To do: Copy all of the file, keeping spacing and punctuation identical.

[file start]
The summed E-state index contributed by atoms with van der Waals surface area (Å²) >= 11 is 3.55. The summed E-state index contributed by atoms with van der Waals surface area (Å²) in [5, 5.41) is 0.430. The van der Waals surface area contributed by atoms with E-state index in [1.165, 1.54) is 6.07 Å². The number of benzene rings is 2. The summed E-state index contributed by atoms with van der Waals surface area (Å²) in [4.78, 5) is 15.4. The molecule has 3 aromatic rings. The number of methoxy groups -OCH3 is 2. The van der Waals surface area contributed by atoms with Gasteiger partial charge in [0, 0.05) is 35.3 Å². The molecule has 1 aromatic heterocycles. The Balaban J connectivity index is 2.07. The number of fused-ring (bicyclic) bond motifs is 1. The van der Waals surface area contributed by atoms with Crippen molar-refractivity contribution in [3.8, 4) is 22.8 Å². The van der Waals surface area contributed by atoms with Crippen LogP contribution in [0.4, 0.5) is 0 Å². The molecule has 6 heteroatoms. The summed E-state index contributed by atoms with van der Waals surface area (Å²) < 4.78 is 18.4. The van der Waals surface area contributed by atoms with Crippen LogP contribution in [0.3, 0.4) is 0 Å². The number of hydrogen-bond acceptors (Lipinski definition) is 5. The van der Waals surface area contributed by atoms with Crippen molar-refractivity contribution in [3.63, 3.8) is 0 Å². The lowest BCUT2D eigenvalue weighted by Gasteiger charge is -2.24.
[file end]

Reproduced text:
The summed E-state index contributed by atoms with van der Waals surface area (Å²) >= 11 is 3.55. The summed E-state index contributed by atoms with van der Waals surface area (Å²) in [5, 5.41) is 0.430. The van der Waals surface area contributed by atoms with E-state index in [1.165, 1.54) is 6.07 Å². The number of benzene rings is 2. The summed E-state index contributed by atoms with van der Waals surface area (Å²) in [4.78, 5) is 15.4. The molecule has 3 aromatic rings. The number of methoxy groups -OCH3 is 2. The van der Waals surface area contributed by atoms with Gasteiger partial charge in [0, 0.05) is 35.3 Å². The molecule has 1 aromatic heterocycles. The Balaban J connectivity index is 2.07. The number of fused-ring (bicyclic) bond motifs is 1. The van der Waals surface area contributed by atoms with Crippen molar-refractivity contribution in [3.8, 4) is 22.8 Å². The van der Waals surface area contributed by atoms with Crippen LogP contribution in [0.4, 0.5) is 0 Å². The molecule has 6 heteroatoms. The summed E-state index contributed by atoms with van der Waals surface area (Å²) < 4.78 is 18.4. The van der Waals surface area contributed by atoms with Crippen LogP contribution in [0.3, 0.4) is 0 Å². The number of hydrogen-bond acceptors (Lipinski definition) is 5. The van der Waals surface area contributed by atoms with Crippen molar-refractivity contribution in [3.63, 3.8) is 0 Å². The lowest BCUT2D eigenvalue weighted by Gasteiger charge is -2.24.